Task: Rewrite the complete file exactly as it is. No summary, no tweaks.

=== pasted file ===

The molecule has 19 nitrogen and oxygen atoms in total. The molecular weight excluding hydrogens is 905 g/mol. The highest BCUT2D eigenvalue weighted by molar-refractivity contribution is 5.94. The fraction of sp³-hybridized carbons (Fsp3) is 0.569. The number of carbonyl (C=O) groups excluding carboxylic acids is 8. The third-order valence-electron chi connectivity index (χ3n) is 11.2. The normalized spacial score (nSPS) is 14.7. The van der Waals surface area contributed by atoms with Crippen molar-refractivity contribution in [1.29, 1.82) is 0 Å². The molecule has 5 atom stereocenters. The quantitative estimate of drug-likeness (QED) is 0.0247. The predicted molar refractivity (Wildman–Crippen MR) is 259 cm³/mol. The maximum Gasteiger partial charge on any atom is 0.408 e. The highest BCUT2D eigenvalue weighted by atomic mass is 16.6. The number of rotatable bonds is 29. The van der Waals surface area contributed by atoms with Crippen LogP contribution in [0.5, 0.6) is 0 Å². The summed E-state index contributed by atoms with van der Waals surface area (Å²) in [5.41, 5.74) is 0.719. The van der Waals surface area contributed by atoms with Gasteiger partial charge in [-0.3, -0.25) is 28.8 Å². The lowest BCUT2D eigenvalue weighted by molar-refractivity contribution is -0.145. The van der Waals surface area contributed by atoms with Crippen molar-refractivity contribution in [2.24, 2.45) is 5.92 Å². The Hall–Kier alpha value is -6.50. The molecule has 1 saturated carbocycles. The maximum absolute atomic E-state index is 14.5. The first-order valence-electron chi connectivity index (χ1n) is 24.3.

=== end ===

The molecule has 19 nitrogen and oxygen atoms in total. The molecular weight excluding hydrogens is 905 g/mol. The highest BCUT2D eigenvalue weighted by molar-refractivity contribution is 5.94. The fraction of sp³-hybridized carbons (Fsp3) is 0.569. The number of carbonyl (C=O) groups excluding carboxylic acids is 8. The third-order valence-electron chi connectivity index (χ3n) is 11.2. The normalized spacial score (nSPS) is 14.7. The van der Waals surface area contributed by atoms with Crippen molar-refractivity contribution in [1.29, 1.82) is 0 Å². The molecule has 5 atom stereocenters. The quantitative estimate of drug-likeness (QED) is 0.0247. The predicted molar refractivity (Wildman–Crippen MR) is 259 cm³/mol. The maximum Gasteiger partial charge on any atom is 0.408 e. The highest BCUT2D eigenvalue weighted by atomic mass is 16.6. The number of rotatable bonds is 29. The van der Waals surface area contributed by atoms with Crippen LogP contribution in [0.5, 0.6) is 0 Å². The summed E-state index contributed by atoms with van der Waals surface area (Å²) in [5.41, 5.74) is 0.719. The van der Waals surface area contributed by atoms with Gasteiger partial charge in [-0.3, -0.25) is 28.8 Å². The lowest BCUT2D eigenvalue weighted by molar-refractivity contribution is -0.145. The van der Waals surface area contributed by atoms with Crippen molar-refractivity contribution in [2.24, 2.45) is 5.92 Å². The Hall–Kier alpha value is -6.50. The molecule has 1 saturated carbocycles. The maximum absolute atomic E-state index is 14.5. The first-order valence-electron chi connectivity index (χ1n) is 24.3.